GUIDANCE ON UNFAIR TERMS IN RESIDENTIAL TENANCY AGREEMENTS
The Unfair Contract Terms Regulations apply to standard terms i.e. those which are not individually negotiated.
Test for Fairness
A standard term will fail the test of fairness "if contrary to the requirement of good faith it causes a significant imbalance in the party's rights and obligations arising under the tenancy agreement to the detriment of the tenant. There is therefore a requirement of fair dealing. The starting point in assessing fairness or unfairness is to establish which legal rules would apply in the absence of the term in question and how these would apply if the term in question did not exist. A term can be unfair whether or not it is being used in a way which is detrimental to the tenant. It is the potential for unfairness which is of concern. The fact that a landlord says that he/she will not rely on it makes no difference.
Office of Fair Trading Guidance
The former Office of Fair Trading (OFT) issued guidance on the Unfair Terms in Consumer Contract Regulations 1999. The regulations apply to residential tenancy agreements. The guidance does not have the status of law. Rather it asks the views of the OFT who are the lead enforcement authority. The RLA has a number of concerns about some of this Guidance but landlords need to be aware of it. The OFT has power to consider tenancy agreements and require terms to be altered. Failure to comply with any requirements can lead to a reference to the Court to consider whether or not the term is unfair. A term can also be challenged by a tenant in court proceedings. In some cases this guidance goes beyond that given by the OFT (the relevant passages are marked in the margin) so it is the RLA's view.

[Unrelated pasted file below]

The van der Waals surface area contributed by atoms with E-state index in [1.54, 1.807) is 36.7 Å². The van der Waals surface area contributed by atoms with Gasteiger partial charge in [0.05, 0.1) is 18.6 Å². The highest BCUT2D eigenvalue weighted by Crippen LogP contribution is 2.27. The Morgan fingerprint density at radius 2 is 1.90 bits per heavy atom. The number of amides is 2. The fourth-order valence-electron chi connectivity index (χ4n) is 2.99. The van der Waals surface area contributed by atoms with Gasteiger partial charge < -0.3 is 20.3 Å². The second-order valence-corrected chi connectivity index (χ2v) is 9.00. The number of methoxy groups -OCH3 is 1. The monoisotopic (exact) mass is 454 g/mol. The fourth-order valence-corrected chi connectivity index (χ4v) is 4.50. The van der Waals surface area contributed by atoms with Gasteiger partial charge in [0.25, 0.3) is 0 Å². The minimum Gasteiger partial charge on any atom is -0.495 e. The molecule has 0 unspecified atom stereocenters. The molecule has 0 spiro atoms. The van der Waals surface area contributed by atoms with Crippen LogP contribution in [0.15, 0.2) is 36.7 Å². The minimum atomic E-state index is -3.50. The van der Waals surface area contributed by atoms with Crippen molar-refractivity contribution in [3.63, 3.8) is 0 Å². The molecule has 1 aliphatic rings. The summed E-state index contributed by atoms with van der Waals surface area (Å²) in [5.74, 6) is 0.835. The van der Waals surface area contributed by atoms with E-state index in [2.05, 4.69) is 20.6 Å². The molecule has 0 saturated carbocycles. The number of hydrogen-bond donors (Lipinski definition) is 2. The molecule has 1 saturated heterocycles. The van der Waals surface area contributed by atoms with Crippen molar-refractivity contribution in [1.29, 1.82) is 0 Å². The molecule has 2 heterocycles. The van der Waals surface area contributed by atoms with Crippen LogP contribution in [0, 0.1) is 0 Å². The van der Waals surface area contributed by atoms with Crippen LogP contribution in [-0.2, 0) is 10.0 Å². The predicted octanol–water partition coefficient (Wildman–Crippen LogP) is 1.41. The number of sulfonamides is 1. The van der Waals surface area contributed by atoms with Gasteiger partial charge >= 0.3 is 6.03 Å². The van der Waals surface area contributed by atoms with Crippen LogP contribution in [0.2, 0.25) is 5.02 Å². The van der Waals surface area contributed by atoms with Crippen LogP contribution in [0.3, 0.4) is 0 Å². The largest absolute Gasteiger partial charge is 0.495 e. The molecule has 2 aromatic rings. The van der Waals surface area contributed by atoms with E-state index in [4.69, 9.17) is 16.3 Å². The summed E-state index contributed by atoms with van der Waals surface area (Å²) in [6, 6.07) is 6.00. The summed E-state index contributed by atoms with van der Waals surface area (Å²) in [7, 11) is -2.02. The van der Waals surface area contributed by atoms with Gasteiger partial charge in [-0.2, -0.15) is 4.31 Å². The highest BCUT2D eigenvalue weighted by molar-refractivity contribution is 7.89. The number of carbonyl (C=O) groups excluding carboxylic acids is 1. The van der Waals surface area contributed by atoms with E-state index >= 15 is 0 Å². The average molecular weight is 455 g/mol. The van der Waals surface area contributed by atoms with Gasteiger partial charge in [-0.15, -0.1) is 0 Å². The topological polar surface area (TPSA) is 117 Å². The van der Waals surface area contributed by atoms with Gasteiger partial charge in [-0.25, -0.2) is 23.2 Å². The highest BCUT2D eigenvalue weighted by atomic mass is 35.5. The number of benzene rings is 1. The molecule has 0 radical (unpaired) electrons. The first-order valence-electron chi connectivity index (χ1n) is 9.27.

Plain and intelligible language
The Agreement must be intelligible to an ordinary person. It must be clear. Ordinary words must be used in their normal sense. Technical vocabulary should be avoided. Short sentences should be used. Text should be divided into readily understood sub-headings covering similar issues. Elaborate definitions and extensive cross-referencing between clauses should be avoided. The print must be legible. However, the regulations do not mean that the tenant must understand every word of every contract. Significant matters should be highlighted and made prominent. Unavoidable technicalities must be explained.V1-JC-16032015